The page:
Importantly, EVs offer benefits for utilities and utility customers, even for customers who don’t purchase EVs. The benefits may be modest in the next few years, but could be more significant over the longer-term as EV sales increase. First, EVs provide new revenue for utilities because they pay for the electricity used. Second, EVs are uniquely well-positioned to provide electricity demand when it is most needed. EVs can be charged at night when demand is lower and absorb excess wind generation. As Minnesota increases its use of renewable electricity, EVs can help integrate it into the electric grid at lower cost. Finally, there are risks if we don’t plan prudently. Lots of EVs charging during peak times could impose costs on the system through higher energy costs or a need to upgrade infrastructure. This can be avoided or reduced through smart planning and investment.

What would SF 2405 do?

Cooperatives like Connexus Energy,  Dakota Electric Association, Great River Energy, and Wright-Hennepin Cooperative Electric Association, and regulated utilities like Xcel Energy, Minnesota Power, and Otter Tail Power have taken some initial steps to develop EV programs. These include innovative rate designs that save consumers money for charging at the right time and avoiding charging at the wrong time, and programs to offer renewable electricity for EV charging. They have concluded that getting it right on EVs has a benefit for all ratepayers. Utilities all over the country, from California to Missouri, are reaching the same conclusion and are developing plans to maximize public benefit and make smart and efficient investments in the future. SF 2405 moves the state of Minnesota forward on this path.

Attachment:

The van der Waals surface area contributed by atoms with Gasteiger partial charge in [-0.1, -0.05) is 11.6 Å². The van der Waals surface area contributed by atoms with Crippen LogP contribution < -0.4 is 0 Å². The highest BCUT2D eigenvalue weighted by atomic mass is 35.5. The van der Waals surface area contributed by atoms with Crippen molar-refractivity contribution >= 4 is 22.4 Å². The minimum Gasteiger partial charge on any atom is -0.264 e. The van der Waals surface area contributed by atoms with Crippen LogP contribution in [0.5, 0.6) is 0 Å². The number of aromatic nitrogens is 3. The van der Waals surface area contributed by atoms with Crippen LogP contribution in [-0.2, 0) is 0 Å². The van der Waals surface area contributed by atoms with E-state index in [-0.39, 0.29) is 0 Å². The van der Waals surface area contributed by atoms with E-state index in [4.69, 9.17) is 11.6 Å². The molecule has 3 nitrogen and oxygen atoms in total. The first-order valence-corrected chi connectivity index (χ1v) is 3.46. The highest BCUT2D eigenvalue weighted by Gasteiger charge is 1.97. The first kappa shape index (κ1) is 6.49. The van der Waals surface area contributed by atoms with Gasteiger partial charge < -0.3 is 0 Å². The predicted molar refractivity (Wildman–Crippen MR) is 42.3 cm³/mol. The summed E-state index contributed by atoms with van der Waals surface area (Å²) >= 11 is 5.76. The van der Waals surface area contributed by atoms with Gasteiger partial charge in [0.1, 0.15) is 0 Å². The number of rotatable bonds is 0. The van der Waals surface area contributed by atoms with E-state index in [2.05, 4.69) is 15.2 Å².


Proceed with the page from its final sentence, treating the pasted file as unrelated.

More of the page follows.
SF2405 tasks Xcel Energy and MN Power with developing an EV program that relates to EV promotion and charging infrastructure. The program can include education about EVs to utility customers, planning on deployment of charging infrastructure, and research and demonstration projects to investigate additional benefits to the electric grid from EV charging. The utility EV program would be submitted to the Commissioner of the Department of Commerce for approval. Any “reasonable” costs to administer the program would need to be approved by the Public Utilities Commission, just other elements of a utility resource plan. Much of the detail would be figured out in the future and would be subject to normal public input and review. SF 2405 simply starts the planning process.

One question that comes up from time to time as we discuss the policy is this: if this is such a great idea, why don’t the utilities just go ahead and do it? The answer is that Minnesota’s policy and regulatory framework has been set up to encourage energy efficiency and discourage marketing of new electricity demand. While there isn’t a clear black-and-white ban on planning around EVs, there is considerable ambiguity and uncertainty. When policies were put in place discouraging new electricity demand, and encouraging energy efficiency, they didn’t take EVs into account: a technology that improves automotive efficiency by 5x and reduces emissions from oil consumption, even though it does increase electricity use.

We need to develop a clear direction for our regulated utilities in Minnesota and make it a matter of state policy that planning and preparation is a good thing. Every utility’s approach will be different, and there is no cookie-cutter EV program. But if we don’t start the planning process now, there is a huge risk for the state: the introduction of EVs will be more costly than it needs to be, we will cede a leadership position on this emerging technology to other states, and we will have frustrated consumers that want to exercise their consumer choice but are held back by lack of charging infrastructure or lack of vehicle options. A big change is coming in our transportation and electricity systems, and it is time to start preparing.